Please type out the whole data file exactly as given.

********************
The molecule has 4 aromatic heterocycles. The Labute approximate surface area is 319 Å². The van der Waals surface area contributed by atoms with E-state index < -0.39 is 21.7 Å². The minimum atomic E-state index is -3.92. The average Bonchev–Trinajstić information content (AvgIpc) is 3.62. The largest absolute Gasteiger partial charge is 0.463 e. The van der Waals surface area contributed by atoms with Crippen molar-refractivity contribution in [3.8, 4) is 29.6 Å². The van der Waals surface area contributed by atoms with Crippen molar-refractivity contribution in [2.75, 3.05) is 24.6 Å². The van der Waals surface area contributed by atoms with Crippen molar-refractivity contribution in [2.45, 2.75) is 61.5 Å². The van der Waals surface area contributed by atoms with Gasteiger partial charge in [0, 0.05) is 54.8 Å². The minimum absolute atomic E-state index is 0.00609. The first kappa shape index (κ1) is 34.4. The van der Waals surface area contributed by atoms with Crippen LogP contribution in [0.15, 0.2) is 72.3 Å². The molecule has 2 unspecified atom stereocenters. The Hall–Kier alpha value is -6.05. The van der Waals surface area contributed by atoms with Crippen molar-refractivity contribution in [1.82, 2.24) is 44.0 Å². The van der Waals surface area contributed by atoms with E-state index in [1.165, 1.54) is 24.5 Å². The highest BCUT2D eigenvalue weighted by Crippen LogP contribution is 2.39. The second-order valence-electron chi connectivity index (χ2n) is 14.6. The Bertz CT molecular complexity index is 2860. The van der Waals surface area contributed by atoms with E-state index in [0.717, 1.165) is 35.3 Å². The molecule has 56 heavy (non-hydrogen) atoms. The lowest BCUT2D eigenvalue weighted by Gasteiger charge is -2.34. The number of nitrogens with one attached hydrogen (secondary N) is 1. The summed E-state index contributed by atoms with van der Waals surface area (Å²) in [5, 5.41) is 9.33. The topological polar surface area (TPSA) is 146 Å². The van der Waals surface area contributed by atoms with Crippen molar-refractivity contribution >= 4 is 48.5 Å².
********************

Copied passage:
The molecule has 4 aromatic heterocycles. The Labute approximate surface area is 319 Å². The van der Waals surface area contributed by atoms with E-state index < -0.39 is 21.7 Å². The minimum atomic E-state index is -3.92. The average Bonchev–Trinajstić information content (AvgIpc) is 3.62. The largest absolute Gasteiger partial charge is 0.463 e. The van der Waals surface area contributed by atoms with Crippen molar-refractivity contribution in [3.8, 4) is 29.6 Å². The van der Waals surface area contributed by atoms with Crippen molar-refractivity contribution in [2.75, 3.05) is 24.6 Å². The van der Waals surface area contributed by atoms with Crippen molar-refractivity contribution in [2.45, 2.75) is 61.5 Å². The van der Waals surface area contributed by atoms with Gasteiger partial charge in [0, 0.05) is 54.8 Å². The minimum absolute atomic E-state index is 0.00609. The first kappa shape index (κ1) is 34.4. The van der Waals surface area contributed by atoms with Crippen LogP contribution in [0.15, 0.2) is 72.3 Å². The molecule has 2 unspecified atom stereocenters. The Hall–Kier alpha value is -6.05. The van der Waals surface area contributed by atoms with Crippen molar-refractivity contribution in [1.82, 2.24) is 44.0 Å². The van der Waals surface area contributed by atoms with E-state index in [1.165, 1.54) is 24.5 Å². The highest BCUT2D eigenvalue weighted by Crippen LogP contribution is 2.39. The second-order valence-electron chi connectivity index (χ2n) is 14.6. The Bertz CT molecular complexity index is 2860. The van der Waals surface area contributed by atoms with E-state index in [0.717, 1.165) is 35.3 Å². The molecule has 56 heavy (non-hydrogen) atoms. The lowest BCUT2D eigenvalue weighted by Gasteiger charge is -2.34. The number of nitrogens with one attached hydrogen (secondary N) is 1. The summed E-state index contributed by atoms with van der Waals surface area (Å²) in [5, 5.41) is 9.33. The topological polar surface area (TPSA) is 146 Å². The van der Waals surface area contributed by atoms with Crippen molar-refractivity contribution >= 4 is 48.5 Å².